Winter challenges await
  |  First Published: May 2007

It felt like just the other day we were counting down the New Year and now we are already starting to don the winter woollies. Fortunately the Tweed is a complete year-round fishery and I look forward to the challenges of the winter species just as much as the summer ones.

Last year our winter species turned up in numbers a bit later than we had hoped for, so it will be interesting to see how this season progresses.

May usually sees the start of a few sea-run bream making their way into the system, although the main schools of bigger fish keep us waiting another month or two.

A good indication of the quality of bream in the river at any time is to keep an eye on the schools that follow the boat in at the ramp. As winter progresses you will notice an increase in the size of these fish. Most of the bigger ones usually hang back but they are very visible and this gives you an idea of just how many big bream are swimming around.

It is normally a bit disheartening when you have just returned from a tough session, but, hey, that’s fishing.

The areas closer to the mouth of the Tweed are the better spots to start looking for a few bream. The rock walls of the Jack Evans Boat Harbour, the Fingal rock walls and the Barneys Point and Boyds Bay bridges are some of the popular ones.

Live or dead herring, pillie cubes or mullet fillet are good baits to try. Yabbies and worms are also fish-catchers but unfortunately the smaller fish seem to get to these baits first. I try to use tougher baits that last a bit longer on the hook to give the bigger fish a chance to get to them.

Soft plastics fished over the deep coffee rock and hopped down the rock walls will also account for their share of bream this month.

My first-choice plastics for doing this are the 3” Atomic Jerk Minnows and 3” Atomic Prong. Both of these plastics have slightly larger profiles and often tempt the larger fish.

It pays to carry a few different-sized jigheads to compensate for the strong tidal flow in all of the above areas. I like to use the TT range of jigheads because they are well-made and moulded on my favourite Gamakatsu hooks. Popular sizes range from a 1/4oz to a 1/16oz. The lesser the current being fished, the lighter the jighead.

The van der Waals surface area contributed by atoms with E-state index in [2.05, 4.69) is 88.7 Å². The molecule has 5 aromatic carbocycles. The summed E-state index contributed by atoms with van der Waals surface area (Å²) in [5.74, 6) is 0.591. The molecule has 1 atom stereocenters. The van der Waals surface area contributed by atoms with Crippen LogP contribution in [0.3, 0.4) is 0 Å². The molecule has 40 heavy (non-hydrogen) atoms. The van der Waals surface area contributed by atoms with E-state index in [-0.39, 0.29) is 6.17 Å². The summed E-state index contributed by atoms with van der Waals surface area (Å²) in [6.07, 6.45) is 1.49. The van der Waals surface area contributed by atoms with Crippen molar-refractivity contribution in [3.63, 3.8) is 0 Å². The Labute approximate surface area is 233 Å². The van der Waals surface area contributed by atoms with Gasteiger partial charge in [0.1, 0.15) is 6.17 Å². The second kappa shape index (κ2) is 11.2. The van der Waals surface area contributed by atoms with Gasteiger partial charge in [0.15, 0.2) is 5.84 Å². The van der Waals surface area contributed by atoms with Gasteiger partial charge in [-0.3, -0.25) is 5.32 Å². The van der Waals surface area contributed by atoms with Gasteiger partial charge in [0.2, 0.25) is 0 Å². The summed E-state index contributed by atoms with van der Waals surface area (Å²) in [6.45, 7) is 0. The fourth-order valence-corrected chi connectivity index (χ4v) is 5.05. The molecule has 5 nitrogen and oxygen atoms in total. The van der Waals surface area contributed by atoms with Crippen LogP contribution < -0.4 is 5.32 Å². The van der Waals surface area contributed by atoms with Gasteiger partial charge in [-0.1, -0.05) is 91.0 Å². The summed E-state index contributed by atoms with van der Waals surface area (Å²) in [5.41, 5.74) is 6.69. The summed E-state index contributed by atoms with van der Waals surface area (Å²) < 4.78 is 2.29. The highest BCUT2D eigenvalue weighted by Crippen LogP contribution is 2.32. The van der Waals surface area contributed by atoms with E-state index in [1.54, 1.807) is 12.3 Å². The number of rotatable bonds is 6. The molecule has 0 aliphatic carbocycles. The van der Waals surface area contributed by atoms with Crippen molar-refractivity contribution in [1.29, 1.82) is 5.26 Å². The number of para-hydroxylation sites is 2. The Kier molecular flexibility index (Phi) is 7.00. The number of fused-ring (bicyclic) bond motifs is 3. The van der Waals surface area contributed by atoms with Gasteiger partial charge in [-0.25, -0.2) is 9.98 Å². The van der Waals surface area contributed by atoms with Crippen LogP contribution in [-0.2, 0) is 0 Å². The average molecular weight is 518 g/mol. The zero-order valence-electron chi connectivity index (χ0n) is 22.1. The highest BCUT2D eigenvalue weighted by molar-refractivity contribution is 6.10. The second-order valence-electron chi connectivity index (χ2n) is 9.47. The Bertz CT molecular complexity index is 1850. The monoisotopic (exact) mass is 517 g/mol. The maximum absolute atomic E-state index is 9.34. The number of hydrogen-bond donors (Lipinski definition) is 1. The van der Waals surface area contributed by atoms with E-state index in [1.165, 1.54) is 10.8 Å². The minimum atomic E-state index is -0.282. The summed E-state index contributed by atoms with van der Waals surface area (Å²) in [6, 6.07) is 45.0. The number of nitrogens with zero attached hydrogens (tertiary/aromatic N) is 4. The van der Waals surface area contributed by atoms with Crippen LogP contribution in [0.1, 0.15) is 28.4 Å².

If there is very little current then I will often use a HWS Hidden Weight jighead in 1/20oz or even 1/40oz. The lead weight is moulded on the shank of the hook and can therefore be hidden in the body of the plastic. The bream pick up plastics rigged in this manner more readily and swim away with them. It’s then just a case of tightening up on the fish and getting ready with the net.

Luderick should also be putting in an appearance this month and their numbers will also increase as we get more into winter. Once again, the areas close to the Tweed Bar produce better on the early-season fish.

It’s not hard to see when the blackfish are about as the banks are usually lined with anglers float-fishing for them. If you are not sure how to catch these sometimes finicky fish, head down to the river and watch come of the older blokes who are absolute guns at the technique. They are usually keen to divulge some of their secrets and it’s a great way to get a head start.


This is when I seriously get out the jigging gear, add a bit of oil where needed and check the leaders in preparation for a few arm-stretching sessions There is often the odd big marauding kingfish or samson on the 36-fathom reef around the traps and we always stop on this reef for a quick jig before moving out to the deeper 40- and 50-fathom lines.

Jigging 300g Chaos jigs on the wider grounds is a good way to tangle with any of the Seriola family, just make sure that your tackle is up to it and hang on.

One doesn’t always have to run out wide for a jig. The drop-offs around the Nine Mile Reef account for their fair share of fish that succumb to jigs throughout the year. Just cruise around the edge of the reef and watch the sounder for any signs of bait schools or even big arches of single fish. A few quick jigs will quickly tell you if there are any lure-munching critters down below.

If jigging is a bit too strenuous for you then start by catching a few livies at the sand pumping jetty or Kirra Reef first. Livies are very seldom refused by most of the larger reef species.

The current has usually dropped considerably out wide by May, giving the bottom-bashers and the charter clients a respite to get stuck into the pearl perch, snapper, trag and parrotfish.

The Mud Hole and reefs around Fidos will definitely be worth a look for a feed of snapper. I will be breaking out the soft plastic gear this winter to try to pin a few reds. Early starts will be the order of the day if you are after a big knobby, so don’t forget the beanie or the flask of coffee.

Winter might have a bit of a chill in the air but the fishing in the Tweed area always makes up for it.

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